Update for February 2019

Hello everyone and welcome to the Maker Stead. It's been several months since my first video, so I thought I should update everyone on what's going on in the shop, and what I've been up to.

First thing I want to talk about is the table saw workbench. Unfortunately the motor in the Craftsman table saw I was going to use did not function and purchasing one, for me, was economically prohibitive. However, I have some awesome friends and family that were kind enough to purchase a very nice Sawstop to put in its place.+

Thank you guys so, so, very much. You know who you are. I greatly appreciate it. You don't even know!

Now I did need to cut away some of the tabletop and one of the cross braces in order for the saw to fit, as well as cut some notches out of the front, 4x4's, so the saw would set level with the tabletop. There also needed to be a notch cut out of the tabletop to make allowance for the motor when the saw is set to a full 45 degrees. The last thing that needed to be done was add another piece of plywood to the benchtop. if you're keeping track that makes the benchtop 2 1/4" thick. I really hope I don't have to remove it anytime soon. I will be sure to go over all of this when I do the next table saw workbench video.

One of the things I'm super excited about that I saved up the money for and finally got put together is my Shapeoko XXL CNC machine. I had been wanting one of these for a very long time and am really looking forward to seeing what it can do. I have a fascination with desktop manufacturing, and between this and my Prusa MK2 3D printer I should be able to create some really interesting and fun stuff.

A couple of other small things I've been up to recently, are building a basic bookcase, a bed riser, and putting together some DIY LED countertop lights. I will probably end up doing a video on these. they turned out well and are far cheaper than the ones you can buy at your local home store.

in 2019 I plan on doing quite a few shop builds including all of the additions and upgrades to the workbench, as well as several projects to help make my apartment space much more efficient, as well as incorporating some small electronics projects, and of course 3D printer and CNC projects.

My goal for this year is to be able to put out a project video at the end of every month. I have several projects that I'm nearly ready to start on and I'm looking forward to showing them to you. Although I will probably be doing a disproportionate amount of woodworking projects, I would really like this space to expand and include a broader set of skills and explore various types of desktop and DIY manufacturing techniques. So, I hope all of that sounds interesting to you, and until next time, get out there, and let's make life awesome.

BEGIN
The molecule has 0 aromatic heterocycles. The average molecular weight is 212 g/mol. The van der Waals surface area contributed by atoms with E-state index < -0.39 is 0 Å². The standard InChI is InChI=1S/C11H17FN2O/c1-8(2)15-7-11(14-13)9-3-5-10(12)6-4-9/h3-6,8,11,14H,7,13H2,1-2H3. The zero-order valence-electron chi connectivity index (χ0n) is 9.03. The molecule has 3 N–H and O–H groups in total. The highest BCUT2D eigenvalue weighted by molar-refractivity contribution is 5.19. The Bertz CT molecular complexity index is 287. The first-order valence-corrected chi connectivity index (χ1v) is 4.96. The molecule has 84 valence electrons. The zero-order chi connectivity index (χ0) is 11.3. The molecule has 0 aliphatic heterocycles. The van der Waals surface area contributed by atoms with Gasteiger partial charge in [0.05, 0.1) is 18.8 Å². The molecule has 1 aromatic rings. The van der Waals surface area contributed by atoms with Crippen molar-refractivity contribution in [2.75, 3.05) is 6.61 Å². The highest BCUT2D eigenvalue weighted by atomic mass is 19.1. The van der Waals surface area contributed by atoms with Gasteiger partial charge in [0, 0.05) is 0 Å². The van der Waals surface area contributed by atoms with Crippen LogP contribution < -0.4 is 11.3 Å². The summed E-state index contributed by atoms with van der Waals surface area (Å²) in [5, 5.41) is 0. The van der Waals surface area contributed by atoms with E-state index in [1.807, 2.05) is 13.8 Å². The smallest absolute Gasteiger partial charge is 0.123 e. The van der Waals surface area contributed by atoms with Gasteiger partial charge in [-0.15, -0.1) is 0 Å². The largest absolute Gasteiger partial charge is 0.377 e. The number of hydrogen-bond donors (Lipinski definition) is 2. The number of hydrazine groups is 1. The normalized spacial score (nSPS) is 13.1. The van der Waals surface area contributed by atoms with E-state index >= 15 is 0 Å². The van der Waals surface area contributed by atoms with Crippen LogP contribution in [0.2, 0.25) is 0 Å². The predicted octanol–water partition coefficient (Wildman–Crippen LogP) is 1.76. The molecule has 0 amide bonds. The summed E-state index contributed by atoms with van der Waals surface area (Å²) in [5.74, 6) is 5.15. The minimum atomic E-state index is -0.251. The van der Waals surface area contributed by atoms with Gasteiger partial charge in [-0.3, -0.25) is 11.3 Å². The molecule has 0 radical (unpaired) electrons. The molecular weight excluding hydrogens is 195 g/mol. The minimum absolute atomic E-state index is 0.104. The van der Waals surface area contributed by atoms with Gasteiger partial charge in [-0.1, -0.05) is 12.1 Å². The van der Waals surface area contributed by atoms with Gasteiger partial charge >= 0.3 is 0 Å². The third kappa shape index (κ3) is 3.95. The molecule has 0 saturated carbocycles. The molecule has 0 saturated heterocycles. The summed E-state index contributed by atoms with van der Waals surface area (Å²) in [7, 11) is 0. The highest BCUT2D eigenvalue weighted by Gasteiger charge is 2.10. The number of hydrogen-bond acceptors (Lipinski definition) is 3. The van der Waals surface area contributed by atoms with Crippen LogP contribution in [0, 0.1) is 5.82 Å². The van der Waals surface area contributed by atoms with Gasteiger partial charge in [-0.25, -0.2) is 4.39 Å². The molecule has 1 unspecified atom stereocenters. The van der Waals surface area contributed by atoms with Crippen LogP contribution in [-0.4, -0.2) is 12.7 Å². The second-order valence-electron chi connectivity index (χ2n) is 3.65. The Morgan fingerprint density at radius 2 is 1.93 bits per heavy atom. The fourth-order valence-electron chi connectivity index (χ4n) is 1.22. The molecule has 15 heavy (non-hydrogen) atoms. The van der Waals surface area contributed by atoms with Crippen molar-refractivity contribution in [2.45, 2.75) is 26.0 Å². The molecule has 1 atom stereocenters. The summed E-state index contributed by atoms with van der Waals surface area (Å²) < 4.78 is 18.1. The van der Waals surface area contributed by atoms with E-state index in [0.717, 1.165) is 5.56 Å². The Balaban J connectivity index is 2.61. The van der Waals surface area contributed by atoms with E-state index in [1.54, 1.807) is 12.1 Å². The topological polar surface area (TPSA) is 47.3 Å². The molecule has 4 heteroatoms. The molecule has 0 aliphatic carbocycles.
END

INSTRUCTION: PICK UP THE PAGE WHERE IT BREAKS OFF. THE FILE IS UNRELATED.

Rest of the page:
Book Review: Shoji and kumiko Design - Book 1 - The Basics

Shoji and Kumiko Design - Book 1: The Basics by Desmond King, is a deep dive into the use of traditional Japanese hand tools to construct traditional Shoji and Kumiko wood crafted screens and artwork. So traditional in fact, the author insists on using traditional language to describe tools and parts of construction. However this is only a small inconvenience considering there are plenty of diagrams, photos, and a glossary in the back of the book. You can tell this is a book written by an artisan who is clearly dedicated to their craft.

Although the book is only 173 Pages, it is quite thorough. Part one of the book concentrates on the anatomy of tools, the different types of planes used in construction and how to sharpen them, and tool overall maintenance and use. There's also quite a generous amount of information, graphical and otherwise, on setting up and adjusting a new plane. Most of the builds in this book are of Shoji. Kumiko designs begin showing up around page 117. Starting on page 142 the author instruct you in constructing a moderately complex kumiko design. I'm assuming that the second book in the series concentrates more on kumiko design then Shoji.

This book is an absolute winner for traditional woodworkers and hand tool woodcrafters. I would also recommend this book for anyone who is interested in design in general, but if you are a woodworker of any kind, this is a must-have for your bookshelf. It is clear Desmond is a dedicated craftsman and has put a lot of hard work into writing this book. I look forward to reading the second book in the series, and greatly hope Desmond is able to write the third.